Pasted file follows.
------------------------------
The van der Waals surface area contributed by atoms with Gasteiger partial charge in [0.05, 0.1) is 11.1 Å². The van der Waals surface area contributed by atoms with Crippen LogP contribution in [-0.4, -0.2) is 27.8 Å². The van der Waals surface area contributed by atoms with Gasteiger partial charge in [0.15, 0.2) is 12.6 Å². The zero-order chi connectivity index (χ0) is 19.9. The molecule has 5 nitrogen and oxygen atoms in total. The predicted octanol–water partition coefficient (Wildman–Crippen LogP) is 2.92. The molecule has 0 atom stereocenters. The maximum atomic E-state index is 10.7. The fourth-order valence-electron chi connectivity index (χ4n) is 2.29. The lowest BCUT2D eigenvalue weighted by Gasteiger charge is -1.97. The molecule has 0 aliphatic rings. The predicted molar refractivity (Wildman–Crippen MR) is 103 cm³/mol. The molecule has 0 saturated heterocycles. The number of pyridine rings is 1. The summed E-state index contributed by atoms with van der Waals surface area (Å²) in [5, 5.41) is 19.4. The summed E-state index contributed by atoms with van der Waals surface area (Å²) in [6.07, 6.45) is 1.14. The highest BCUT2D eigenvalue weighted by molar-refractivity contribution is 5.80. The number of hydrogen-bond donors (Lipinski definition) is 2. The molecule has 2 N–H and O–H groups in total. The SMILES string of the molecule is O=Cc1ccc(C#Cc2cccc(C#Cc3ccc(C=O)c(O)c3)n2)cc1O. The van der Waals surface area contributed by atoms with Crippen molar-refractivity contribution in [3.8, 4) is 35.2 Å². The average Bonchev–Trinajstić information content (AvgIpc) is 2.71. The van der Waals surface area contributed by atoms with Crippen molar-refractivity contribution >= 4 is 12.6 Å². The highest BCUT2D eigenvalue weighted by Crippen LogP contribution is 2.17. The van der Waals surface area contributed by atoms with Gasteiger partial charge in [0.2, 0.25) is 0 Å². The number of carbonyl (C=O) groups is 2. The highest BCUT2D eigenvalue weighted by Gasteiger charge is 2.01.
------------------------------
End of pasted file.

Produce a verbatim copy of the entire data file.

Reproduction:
The van der Waals surface area contributed by atoms with Gasteiger partial charge in [0.05, 0.1) is 11.1 Å². The van der Waals surface area contributed by atoms with Crippen LogP contribution in [-0.4, -0.2) is 27.8 Å². The van der Waals surface area contributed by atoms with Gasteiger partial charge in [0.15, 0.2) is 12.6 Å². The zero-order chi connectivity index (χ0) is 19.9. The molecule has 5 nitrogen and oxygen atoms in total. The predicted octanol–water partition coefficient (Wildman–Crippen LogP) is 2.92. The molecule has 0 atom stereocenters. The maximum atomic E-state index is 10.7. The fourth-order valence-electron chi connectivity index (χ4n) is 2.29. The lowest BCUT2D eigenvalue weighted by Gasteiger charge is -1.97. The molecule has 0 aliphatic rings. The predicted molar refractivity (Wildman–Crippen MR) is 103 cm³/mol. The molecule has 0 saturated heterocycles. The number of pyridine rings is 1. The summed E-state index contributed by atoms with van der Waals surface area (Å²) in [5, 5.41) is 19.4. The summed E-state index contributed by atoms with van der Waals surface area (Å²) in [6.07, 6.45) is 1.14. The highest BCUT2D eigenvalue weighted by molar-refractivity contribution is 5.80. The number of hydrogen-bond donors (Lipinski definition) is 2. The molecule has 2 N–H and O–H groups in total. The SMILES string of the molecule is O=Cc1ccc(C#Cc2cccc(C#Cc3ccc(C=O)c(O)c3)n2)cc1O. The van der Waals surface area contributed by atoms with Crippen molar-refractivity contribution in [3.8, 4) is 35.2 Å². The average Bonchev–Trinajstić information content (AvgIpc) is 2.71. The van der Waals surface area contributed by atoms with Crippen molar-refractivity contribution >= 4 is 12.6 Å². The highest BCUT2D eigenvalue weighted by Crippen LogP contribution is 2.17. The van der Waals surface area contributed by atoms with Gasteiger partial charge in [0.2, 0.25) is 0 Å². The number of carbonyl (C=O) groups is 2. The highest BCUT2D eigenvalue weighted by Gasteiger charge is 2.01.